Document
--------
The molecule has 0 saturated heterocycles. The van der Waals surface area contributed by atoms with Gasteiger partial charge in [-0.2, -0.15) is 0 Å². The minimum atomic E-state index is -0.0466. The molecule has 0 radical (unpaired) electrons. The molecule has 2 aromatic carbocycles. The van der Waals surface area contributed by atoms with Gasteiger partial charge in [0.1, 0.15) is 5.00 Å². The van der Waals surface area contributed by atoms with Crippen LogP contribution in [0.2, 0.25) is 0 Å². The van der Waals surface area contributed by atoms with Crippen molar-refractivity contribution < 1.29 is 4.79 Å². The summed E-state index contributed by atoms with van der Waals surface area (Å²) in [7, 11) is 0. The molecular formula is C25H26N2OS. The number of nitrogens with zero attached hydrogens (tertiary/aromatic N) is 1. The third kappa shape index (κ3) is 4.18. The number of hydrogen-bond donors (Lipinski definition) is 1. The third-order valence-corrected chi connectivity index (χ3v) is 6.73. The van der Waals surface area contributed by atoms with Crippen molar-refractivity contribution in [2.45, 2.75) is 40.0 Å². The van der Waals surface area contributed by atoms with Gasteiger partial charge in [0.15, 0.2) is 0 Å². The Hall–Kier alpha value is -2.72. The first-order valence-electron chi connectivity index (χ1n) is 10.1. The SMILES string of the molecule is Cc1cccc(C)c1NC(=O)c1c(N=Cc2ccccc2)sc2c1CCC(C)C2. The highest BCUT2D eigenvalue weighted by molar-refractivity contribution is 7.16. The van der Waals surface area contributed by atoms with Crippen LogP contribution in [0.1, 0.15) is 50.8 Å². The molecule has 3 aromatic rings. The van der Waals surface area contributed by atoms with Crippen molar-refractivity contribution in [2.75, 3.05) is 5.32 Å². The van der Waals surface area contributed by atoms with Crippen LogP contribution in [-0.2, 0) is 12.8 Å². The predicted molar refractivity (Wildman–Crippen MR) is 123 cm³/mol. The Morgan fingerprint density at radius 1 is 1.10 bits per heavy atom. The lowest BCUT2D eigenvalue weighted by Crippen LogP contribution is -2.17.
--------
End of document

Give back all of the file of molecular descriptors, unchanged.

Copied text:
The molecule has 0 saturated heterocycles. The van der Waals surface area contributed by atoms with Gasteiger partial charge in [-0.2, -0.15) is 0 Å². The minimum atomic E-state index is -0.0466. The molecule has 0 radical (unpaired) electrons. The molecule has 2 aromatic carbocycles. The van der Waals surface area contributed by atoms with Gasteiger partial charge in [0.1, 0.15) is 5.00 Å². The van der Waals surface area contributed by atoms with Crippen LogP contribution in [0.2, 0.25) is 0 Å². The van der Waals surface area contributed by atoms with Crippen molar-refractivity contribution < 1.29 is 4.79 Å². The summed E-state index contributed by atoms with van der Waals surface area (Å²) in [7, 11) is 0. The molecular formula is C25H26N2OS. The number of nitrogens with zero attached hydrogens (tertiary/aromatic N) is 1. The third kappa shape index (κ3) is 4.18. The number of hydrogen-bond donors (Lipinski definition) is 1. The third-order valence-corrected chi connectivity index (χ3v) is 6.73. The van der Waals surface area contributed by atoms with Crippen molar-refractivity contribution in [2.45, 2.75) is 40.0 Å². The van der Waals surface area contributed by atoms with Gasteiger partial charge in [0.15, 0.2) is 0 Å². The Hall–Kier alpha value is -2.72. The first-order valence-electron chi connectivity index (χ1n) is 10.1. The SMILES string of the molecule is Cc1cccc(C)c1NC(=O)c1c(N=Cc2ccccc2)sc2c1CCC(C)C2. The highest BCUT2D eigenvalue weighted by molar-refractivity contribution is 7.16. The van der Waals surface area contributed by atoms with Crippen LogP contribution in [0.1, 0.15) is 50.8 Å². The molecule has 3 aromatic rings. The van der Waals surface area contributed by atoms with Crippen molar-refractivity contribution in [2.75, 3.05) is 5.32 Å². The van der Waals surface area contributed by atoms with Crippen LogP contribution in [-0.2, 0) is 12.8 Å². The predicted molar refractivity (Wildman–Crippen MR) is 123 cm³/mol. The Morgan fingerprint density at radius 1 is 1.10 bits per heavy atom. The lowest BCUT2D eigenvalue weighted by Crippen LogP contribution is -2.17.